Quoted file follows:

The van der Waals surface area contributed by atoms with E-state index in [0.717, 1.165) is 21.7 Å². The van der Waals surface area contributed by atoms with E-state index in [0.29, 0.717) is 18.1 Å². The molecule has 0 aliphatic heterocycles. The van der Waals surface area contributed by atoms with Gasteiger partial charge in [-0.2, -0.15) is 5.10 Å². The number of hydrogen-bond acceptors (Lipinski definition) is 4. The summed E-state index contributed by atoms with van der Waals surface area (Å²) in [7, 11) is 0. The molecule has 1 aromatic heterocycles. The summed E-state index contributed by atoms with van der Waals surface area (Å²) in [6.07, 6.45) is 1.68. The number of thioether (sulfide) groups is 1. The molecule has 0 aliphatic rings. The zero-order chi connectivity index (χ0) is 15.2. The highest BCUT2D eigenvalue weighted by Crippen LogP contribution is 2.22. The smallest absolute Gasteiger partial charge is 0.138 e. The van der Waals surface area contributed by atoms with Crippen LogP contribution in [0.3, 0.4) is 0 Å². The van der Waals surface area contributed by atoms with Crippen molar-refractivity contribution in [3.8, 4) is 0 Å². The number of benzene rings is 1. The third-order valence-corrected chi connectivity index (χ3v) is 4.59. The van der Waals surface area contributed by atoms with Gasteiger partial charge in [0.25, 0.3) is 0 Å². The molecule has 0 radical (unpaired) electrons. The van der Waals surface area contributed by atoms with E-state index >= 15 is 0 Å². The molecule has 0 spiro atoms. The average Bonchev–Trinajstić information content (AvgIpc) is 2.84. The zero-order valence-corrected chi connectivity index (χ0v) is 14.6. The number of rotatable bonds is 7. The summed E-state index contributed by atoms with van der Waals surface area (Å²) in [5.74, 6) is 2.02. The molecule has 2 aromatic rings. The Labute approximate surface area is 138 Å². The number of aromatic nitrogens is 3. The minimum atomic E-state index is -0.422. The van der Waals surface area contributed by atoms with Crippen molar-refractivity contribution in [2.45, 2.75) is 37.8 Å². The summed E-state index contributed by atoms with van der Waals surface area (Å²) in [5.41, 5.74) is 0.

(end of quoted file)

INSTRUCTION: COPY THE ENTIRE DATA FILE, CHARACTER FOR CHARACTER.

The van der Waals surface area contributed by atoms with E-state index in [0.717, 1.165) is 21.7 Å². The van der Waals surface area contributed by atoms with E-state index in [0.29, 0.717) is 18.1 Å². The molecule has 0 aliphatic heterocycles. The van der Waals surface area contributed by atoms with Gasteiger partial charge in [-0.2, -0.15) is 5.10 Å². The number of hydrogen-bond acceptors (Lipinski definition) is 4. The summed E-state index contributed by atoms with van der Waals surface area (Å²) in [7, 11) is 0. The molecule has 1 aromatic heterocycles. The summed E-state index contributed by atoms with van der Waals surface area (Å²) in [6.07, 6.45) is 1.68. The number of thioether (sulfide) groups is 1. The molecule has 0 aliphatic rings. The zero-order chi connectivity index (χ0) is 15.2. The highest BCUT2D eigenvalue weighted by Crippen LogP contribution is 2.22. The smallest absolute Gasteiger partial charge is 0.138 e. The van der Waals surface area contributed by atoms with Crippen LogP contribution in [0.3, 0.4) is 0 Å². The van der Waals surface area contributed by atoms with Crippen molar-refractivity contribution in [3.8, 4) is 0 Å². The number of benzene rings is 1. The third-order valence-corrected chi connectivity index (χ3v) is 4.59. The van der Waals surface area contributed by atoms with Gasteiger partial charge in [0.25, 0.3) is 0 Å². The molecule has 0 radical (unpaired) electrons. The van der Waals surface area contributed by atoms with E-state index >= 15 is 0 Å². The molecule has 0 spiro atoms. The average Bonchev–Trinajstić information content (AvgIpc) is 2.84. The zero-order valence-corrected chi connectivity index (χ0v) is 14.6. The number of rotatable bonds is 7. The summed E-state index contributed by atoms with van der Waals surface area (Å²) in [5.74, 6) is 2.02. The molecule has 2 aromatic rings. The Labute approximate surface area is 138 Å². The number of aromatic nitrogens is 3. The minimum atomic E-state index is -0.422. The van der Waals surface area contributed by atoms with Crippen molar-refractivity contribution in [2.45, 2.75) is 37.8 Å². The summed E-state index contributed by atoms with van der Waals surface area (Å²) in [5.41, 5.74) is 0.